Certificates of deposit (CDs) are relatively low-risk investments that pay a fixed interest rate on your money if you keep it in for a specified amount of time. It is a special type of deposit account with a bank or thrift institution that typically offers a higher interest rate than a regular savings account. Unlike other investments, CDs are generally insured by the FDIC up to the legal limit of US$250,000.
How CDs Work
When you buy a CD, you invest a fixed sum of money for fixed period of time – 6 months, 1 year, 2 years, 3 years, 4 years, 5 years, or more – and, in return, the issuing bank pays you interest, usually at regular intervals. Normally, the longer you keep your money in a CD, the more interest you'll get. When you cash in or redeem your CD, you receive the money you originally invested plus any accrued interest.
But if you take your money out of the account before the specified amount of time has expired, you'll be charged a penalty. The amount of the penalty varies, but it can be pretty hefty. Under some circumstances, you might even end up with less money than you started with if you pull out your money early.
You can purchase CDs through local banks and also through many brokerage firms. These brokerage firms, known as "deposit brokers", can sometimes negotiate a higher interest rate for a CD by bringing in a certain volume of business to the bank. The deposit broker then in turn offers these "brokered CDs" to their customers.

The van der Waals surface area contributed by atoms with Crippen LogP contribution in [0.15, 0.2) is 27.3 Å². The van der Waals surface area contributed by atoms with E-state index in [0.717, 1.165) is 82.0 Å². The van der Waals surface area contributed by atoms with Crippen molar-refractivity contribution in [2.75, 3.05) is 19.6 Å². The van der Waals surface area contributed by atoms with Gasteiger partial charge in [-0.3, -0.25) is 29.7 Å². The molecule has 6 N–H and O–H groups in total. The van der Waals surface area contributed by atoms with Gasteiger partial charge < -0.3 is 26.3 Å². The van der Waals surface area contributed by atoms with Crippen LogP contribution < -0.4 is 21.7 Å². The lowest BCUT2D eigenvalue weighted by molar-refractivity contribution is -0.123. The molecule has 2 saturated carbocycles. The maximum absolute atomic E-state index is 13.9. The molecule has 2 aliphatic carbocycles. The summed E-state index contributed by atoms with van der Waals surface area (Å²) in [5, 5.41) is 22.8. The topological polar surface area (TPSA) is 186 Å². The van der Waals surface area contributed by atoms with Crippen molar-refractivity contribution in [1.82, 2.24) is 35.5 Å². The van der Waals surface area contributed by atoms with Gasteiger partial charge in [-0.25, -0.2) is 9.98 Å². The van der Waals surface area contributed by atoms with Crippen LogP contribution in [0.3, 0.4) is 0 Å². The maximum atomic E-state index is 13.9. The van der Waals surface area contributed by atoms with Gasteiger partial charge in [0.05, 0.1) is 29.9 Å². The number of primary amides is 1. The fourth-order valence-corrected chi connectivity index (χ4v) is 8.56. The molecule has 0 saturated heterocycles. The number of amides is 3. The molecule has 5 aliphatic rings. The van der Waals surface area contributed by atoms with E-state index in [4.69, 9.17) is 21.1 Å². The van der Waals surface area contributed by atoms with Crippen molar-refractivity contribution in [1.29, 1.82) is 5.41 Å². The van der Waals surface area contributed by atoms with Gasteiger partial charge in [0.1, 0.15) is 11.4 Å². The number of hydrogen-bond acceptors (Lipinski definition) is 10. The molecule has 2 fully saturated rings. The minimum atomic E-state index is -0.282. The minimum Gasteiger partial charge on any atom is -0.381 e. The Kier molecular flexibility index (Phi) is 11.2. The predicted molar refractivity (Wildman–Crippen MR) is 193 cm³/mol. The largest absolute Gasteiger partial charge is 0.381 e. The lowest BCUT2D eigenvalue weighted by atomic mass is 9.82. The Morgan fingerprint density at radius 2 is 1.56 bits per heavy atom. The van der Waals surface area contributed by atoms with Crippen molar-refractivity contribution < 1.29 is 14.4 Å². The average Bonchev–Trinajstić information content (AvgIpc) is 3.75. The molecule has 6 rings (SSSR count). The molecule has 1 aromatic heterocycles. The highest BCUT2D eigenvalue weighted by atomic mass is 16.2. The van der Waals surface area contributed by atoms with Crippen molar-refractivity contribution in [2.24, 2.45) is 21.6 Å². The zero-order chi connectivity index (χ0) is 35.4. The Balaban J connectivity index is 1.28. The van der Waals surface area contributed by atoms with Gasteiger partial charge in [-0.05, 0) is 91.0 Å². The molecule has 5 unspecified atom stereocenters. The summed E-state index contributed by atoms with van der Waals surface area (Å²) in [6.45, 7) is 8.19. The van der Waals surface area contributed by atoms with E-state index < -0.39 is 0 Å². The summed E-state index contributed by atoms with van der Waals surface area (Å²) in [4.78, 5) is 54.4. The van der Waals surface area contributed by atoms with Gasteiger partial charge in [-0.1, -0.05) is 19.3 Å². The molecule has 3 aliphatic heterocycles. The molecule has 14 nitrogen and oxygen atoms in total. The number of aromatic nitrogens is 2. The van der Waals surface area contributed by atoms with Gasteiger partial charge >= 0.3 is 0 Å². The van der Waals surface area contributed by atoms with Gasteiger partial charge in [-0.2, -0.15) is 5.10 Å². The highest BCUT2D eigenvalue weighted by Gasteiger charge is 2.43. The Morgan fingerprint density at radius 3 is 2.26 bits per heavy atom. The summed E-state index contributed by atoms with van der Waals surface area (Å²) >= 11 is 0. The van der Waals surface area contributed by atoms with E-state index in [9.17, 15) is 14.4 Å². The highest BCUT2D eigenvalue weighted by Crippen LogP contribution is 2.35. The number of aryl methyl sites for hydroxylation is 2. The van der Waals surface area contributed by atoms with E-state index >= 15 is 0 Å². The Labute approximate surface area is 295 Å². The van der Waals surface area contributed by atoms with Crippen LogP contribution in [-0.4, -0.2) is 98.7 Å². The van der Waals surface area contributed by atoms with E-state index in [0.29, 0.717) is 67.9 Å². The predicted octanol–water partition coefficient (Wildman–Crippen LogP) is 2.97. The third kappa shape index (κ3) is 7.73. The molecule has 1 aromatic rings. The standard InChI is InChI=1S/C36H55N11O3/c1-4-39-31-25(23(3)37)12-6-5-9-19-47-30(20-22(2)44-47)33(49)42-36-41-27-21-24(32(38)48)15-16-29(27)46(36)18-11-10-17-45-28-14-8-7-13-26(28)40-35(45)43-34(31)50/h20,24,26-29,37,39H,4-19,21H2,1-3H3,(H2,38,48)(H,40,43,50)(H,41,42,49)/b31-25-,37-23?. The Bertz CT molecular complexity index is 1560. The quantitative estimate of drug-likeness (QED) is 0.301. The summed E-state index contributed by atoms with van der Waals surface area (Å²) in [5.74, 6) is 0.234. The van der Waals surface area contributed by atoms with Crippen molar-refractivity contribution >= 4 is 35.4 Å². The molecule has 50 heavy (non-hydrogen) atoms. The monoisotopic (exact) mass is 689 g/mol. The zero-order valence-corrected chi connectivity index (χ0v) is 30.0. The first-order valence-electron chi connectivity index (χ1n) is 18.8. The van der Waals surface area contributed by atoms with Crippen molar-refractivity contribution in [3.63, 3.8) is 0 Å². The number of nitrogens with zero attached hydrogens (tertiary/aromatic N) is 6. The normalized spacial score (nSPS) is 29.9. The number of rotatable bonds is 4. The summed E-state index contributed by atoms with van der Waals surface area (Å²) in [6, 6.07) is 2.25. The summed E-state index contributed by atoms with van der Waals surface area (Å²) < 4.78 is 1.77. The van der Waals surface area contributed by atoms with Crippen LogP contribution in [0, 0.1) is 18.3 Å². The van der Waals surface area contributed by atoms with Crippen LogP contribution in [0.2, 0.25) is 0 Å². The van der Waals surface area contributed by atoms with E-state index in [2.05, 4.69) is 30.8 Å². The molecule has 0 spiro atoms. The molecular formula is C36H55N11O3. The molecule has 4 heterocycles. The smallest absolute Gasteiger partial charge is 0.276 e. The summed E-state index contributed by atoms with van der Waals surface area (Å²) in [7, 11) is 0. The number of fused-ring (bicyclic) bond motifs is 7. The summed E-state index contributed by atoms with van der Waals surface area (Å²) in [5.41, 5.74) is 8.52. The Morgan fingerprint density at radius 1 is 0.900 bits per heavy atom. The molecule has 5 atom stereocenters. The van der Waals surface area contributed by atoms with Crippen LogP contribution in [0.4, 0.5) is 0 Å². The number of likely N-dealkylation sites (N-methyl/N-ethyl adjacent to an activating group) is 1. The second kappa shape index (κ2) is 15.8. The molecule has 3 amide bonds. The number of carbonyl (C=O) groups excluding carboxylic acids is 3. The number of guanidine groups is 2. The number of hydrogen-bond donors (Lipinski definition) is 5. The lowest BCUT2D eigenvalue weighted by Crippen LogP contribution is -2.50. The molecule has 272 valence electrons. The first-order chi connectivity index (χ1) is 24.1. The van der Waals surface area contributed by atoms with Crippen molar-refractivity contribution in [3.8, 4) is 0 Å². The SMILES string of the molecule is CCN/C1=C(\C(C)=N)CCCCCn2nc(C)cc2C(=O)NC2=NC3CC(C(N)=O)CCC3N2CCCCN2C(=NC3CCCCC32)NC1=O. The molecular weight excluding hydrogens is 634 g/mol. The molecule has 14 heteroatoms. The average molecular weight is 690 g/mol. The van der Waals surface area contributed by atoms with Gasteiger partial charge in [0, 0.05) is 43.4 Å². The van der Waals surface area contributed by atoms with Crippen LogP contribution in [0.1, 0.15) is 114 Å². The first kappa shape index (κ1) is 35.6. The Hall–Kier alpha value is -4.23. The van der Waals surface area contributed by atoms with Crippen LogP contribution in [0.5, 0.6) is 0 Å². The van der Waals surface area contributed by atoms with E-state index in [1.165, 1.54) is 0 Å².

In recent times, CDs have become much more varied. Most pay fixed rates, but some offer variable rates, meaning that the interest rate can change. The interest rates on CDs vary not only from bank to bank, they can change within a bank too. Rates are dependent on many factors, but they tend to follow closely the interest rates in the general market. Do watch out for CD specials from time to time.
Tip: If you buy CDs with low interest rates, purchase those that are short-term and wait for rates to rise. This prevents you from tying up your money for long periods of time!
Can The Issuing Bank Terminate A CD?
Yes, some long-term, high-yield CDs have "call" features, meaning that the issuing bank can choose to terminate – or call – the CD after only one year or some other specified period of time. For example, a bank might decide to call its high-yield CDs if interest rates decline. Only the issuing bank may call or terminate a CD, not the investor. But if you have invested in a long-term CD and interest rates subsequently rise, you’ll be locked in at the lower interest rate.
What Is An "Odd-Term" CD?
An odd-term CD has an unusual time period till maturity, for example, 5 months or 19 months, unlike the standard 6-month maturity.
What Is A "Step-Up" CD?
A step-up CD lets you lock in the current interest rate and take advantage of rising interest rates during the term of the CD, which usually ranges from one to five years, by converting to the higher rate without any penalty. You must notify the bank to initiate the step-up process. It does not automatically happen once the rates are changed.
Ivan Daniel is a writer at GET.com, a personal finance website. Email: firstname.lastname@example.orgEditorial Disclosure: The editorial content on this page is not provided by any of the companies mentioned, and has not been reviewed, approved or otherwise endorsed by any of these entities. Opinions expressed here are author's alone, not those of the companies mentioned, and have not been reviewed, approved or otherwise endorsed by any of these entities.